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The problems with F1’s Saudi Arabian Grand Prix

This weekend, the Jeddah Corniche circuit will host its first ever F1 race after months of constant construction work in order to have the track completed ahead of the race. However, many are critical of the decision of letting this race go ahead, as there are many problems surrounding it.

Written by Evan Veer, edited by Janvi Unni

Firstly there’s the track itself; the layout features many high-speed turns and with little to no runoff for most corners, meaning even a small mistake could result in a severe crash. To improve the safety of the track, a lot of the walls use TecPro barriers, which are far better at absorbing a car’s impact compared to the walls usually used on street tracks. But even with these safer barriers there is still a major concern that a car could end up going slowly or standing still in one of the high-speed sections, which would be really risky on this circuit specifically because some of these turns are blind, meaning you can’t see the other end of the corner before you turn in, and the walls being so close to the track mean that it could be extremely hard to evade danger without crashing into the wall yourself. All of these risks combined make it rather likely that we’ll see multiple safety cars or even a red flag in this race, and it puts the drivers at a far greater risk than usual.

Then there’s the problems with the track’s construction; normally the FIA requires the circuit to undergo an inspection of the full layout at least 90 days before the start of the F1 race weekend. This was not possible for Saudi Arabia however, as the construction work hasn’t even been fully finished at the time of writing this piece. This is clearly problematic for the tracks’s safety and never should have been allowed to happen, but it seems the money the race brings in is too much to give up on for the FIA, even if it puts the lives of the drivers at risk.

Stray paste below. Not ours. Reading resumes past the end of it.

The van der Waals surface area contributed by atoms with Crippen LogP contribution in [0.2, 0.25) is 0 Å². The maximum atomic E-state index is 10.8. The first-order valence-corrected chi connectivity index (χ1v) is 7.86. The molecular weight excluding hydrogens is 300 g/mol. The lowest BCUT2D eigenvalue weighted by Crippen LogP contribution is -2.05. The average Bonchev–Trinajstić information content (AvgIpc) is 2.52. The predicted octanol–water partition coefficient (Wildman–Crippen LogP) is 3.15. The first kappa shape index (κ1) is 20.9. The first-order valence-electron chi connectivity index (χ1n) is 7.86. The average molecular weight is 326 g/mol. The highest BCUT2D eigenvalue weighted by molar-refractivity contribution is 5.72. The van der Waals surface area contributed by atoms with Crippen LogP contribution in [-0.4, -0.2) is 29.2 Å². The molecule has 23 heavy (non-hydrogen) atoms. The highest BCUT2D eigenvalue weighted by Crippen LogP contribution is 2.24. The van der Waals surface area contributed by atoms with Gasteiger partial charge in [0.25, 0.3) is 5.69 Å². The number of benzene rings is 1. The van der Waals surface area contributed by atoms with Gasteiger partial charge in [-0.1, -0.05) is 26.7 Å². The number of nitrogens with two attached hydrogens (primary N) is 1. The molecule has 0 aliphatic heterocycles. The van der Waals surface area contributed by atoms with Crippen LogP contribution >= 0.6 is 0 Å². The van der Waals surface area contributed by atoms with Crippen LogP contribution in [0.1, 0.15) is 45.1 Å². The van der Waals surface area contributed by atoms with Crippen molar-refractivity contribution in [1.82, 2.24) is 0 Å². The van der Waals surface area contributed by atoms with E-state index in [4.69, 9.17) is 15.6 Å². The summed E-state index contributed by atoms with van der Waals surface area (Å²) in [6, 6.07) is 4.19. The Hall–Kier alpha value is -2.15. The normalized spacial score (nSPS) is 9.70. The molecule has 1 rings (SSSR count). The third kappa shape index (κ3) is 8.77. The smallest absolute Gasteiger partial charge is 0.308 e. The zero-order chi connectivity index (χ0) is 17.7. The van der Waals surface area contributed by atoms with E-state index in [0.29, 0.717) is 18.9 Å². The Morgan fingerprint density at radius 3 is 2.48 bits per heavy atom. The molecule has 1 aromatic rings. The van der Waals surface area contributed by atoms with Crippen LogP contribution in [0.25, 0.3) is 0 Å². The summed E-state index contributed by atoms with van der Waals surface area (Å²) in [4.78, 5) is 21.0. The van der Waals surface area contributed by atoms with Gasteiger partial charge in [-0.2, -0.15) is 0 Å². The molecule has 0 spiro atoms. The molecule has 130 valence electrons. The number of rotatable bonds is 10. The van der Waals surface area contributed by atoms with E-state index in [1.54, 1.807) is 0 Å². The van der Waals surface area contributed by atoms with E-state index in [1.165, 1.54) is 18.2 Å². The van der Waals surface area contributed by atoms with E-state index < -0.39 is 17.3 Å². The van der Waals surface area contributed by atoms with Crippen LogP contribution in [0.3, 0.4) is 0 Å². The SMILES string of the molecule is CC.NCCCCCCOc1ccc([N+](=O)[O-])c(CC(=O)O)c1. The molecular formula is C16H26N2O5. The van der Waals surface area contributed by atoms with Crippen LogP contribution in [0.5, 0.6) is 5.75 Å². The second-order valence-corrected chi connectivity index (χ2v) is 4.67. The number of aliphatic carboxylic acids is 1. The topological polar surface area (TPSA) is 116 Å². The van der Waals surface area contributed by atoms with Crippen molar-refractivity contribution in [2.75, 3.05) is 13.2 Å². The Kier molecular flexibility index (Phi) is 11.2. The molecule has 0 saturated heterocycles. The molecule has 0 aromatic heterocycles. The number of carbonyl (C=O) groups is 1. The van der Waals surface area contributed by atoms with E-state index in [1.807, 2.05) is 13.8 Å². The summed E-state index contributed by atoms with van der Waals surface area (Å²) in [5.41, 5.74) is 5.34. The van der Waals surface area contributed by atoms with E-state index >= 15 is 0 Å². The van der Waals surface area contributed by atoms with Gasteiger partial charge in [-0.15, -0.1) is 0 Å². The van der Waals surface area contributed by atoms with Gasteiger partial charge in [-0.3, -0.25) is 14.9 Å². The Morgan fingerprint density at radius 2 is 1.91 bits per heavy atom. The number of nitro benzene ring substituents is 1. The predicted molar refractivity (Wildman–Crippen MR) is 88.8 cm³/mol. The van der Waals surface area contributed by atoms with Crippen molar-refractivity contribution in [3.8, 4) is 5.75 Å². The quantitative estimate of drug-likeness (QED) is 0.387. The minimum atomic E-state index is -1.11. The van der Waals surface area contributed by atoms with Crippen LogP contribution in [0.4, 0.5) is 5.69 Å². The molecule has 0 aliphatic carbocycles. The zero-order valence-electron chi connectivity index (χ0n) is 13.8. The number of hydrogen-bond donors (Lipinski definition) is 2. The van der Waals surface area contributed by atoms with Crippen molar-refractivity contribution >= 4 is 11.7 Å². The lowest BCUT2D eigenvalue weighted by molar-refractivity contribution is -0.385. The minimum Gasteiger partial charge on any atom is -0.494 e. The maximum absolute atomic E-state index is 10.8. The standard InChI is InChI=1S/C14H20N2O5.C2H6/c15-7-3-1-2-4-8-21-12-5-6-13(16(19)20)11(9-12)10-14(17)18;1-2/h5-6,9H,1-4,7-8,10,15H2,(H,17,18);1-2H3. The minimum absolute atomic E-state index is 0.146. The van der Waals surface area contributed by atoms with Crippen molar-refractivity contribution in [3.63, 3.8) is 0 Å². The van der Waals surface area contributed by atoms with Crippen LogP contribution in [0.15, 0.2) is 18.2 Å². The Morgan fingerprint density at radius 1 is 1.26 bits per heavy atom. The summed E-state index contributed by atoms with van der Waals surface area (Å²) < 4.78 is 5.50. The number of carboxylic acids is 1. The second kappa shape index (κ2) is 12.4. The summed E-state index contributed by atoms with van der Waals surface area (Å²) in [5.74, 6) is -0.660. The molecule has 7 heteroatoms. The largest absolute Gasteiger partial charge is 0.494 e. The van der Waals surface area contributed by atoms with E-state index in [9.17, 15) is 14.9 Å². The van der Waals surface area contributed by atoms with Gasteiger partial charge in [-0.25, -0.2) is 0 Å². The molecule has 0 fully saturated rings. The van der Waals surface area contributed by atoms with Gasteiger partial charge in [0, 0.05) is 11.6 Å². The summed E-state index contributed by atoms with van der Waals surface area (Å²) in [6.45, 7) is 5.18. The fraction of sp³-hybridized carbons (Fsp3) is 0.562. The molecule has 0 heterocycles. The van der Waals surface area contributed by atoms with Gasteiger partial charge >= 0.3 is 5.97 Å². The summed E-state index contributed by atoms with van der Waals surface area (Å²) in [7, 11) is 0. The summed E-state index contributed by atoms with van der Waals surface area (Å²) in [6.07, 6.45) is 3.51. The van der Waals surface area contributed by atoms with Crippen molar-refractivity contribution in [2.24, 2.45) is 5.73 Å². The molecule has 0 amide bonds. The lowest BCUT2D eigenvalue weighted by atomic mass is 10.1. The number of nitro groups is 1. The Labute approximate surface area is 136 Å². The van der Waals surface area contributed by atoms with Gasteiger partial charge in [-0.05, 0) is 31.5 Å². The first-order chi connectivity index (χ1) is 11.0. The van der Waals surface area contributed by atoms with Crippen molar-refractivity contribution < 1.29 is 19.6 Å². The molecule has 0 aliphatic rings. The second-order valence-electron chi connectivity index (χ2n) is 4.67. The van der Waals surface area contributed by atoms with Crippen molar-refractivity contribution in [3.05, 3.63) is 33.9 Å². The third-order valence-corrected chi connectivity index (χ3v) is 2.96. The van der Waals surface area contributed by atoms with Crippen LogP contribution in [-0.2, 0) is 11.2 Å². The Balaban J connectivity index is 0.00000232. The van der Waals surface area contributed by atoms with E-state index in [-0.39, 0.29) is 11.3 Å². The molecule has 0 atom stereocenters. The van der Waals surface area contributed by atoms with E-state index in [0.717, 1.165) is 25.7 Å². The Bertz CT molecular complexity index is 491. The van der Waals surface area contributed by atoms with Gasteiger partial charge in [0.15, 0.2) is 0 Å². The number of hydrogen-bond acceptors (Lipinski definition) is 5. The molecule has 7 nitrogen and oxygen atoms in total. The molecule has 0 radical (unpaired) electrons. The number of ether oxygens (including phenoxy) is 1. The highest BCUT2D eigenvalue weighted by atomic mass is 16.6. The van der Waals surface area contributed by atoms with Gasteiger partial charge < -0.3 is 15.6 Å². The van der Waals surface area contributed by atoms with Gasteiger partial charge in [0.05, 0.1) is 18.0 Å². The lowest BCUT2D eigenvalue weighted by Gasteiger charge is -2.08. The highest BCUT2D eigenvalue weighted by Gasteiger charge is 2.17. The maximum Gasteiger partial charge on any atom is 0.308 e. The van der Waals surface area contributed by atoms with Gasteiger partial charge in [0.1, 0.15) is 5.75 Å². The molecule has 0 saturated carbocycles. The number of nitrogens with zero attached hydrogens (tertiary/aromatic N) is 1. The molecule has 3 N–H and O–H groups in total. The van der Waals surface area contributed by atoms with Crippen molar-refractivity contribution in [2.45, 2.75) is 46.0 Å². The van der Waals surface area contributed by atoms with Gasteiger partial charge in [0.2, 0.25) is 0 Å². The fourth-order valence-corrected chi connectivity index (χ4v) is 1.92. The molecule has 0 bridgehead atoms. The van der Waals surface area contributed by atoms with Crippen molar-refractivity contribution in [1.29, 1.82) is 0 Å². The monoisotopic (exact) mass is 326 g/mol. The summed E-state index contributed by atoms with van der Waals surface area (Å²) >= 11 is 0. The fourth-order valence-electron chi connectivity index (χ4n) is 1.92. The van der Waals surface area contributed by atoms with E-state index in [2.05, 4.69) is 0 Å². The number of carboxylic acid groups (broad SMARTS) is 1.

Lastly there’s the question whether F1 should be going to Saudi Arabia in the first place. According to Human Rights Watch, the Saudi govermnent has been using sporting events to take the attention off of their terrible human rights record which includes locking up critics of the government and repressing women’s and LGBTQ+ rights, while the govermnent uses torture, threatening of families and even public beheadings.

By racing in Saudi Arabia, F1 is giving off a signal that these horrendous actions aren’t of that great concern, and is helping the Saudi Government’s tactics that they use to cover up and get away with their human rights violations.

In my personal opinion the race should not go ahead this year because of the questionable safety of the track, and F1 as a whole should reconsider their stance on allowing countries with severe human rights violations to host F1 races, and should at least give major attention to the current situation in these countries during the race weekends.

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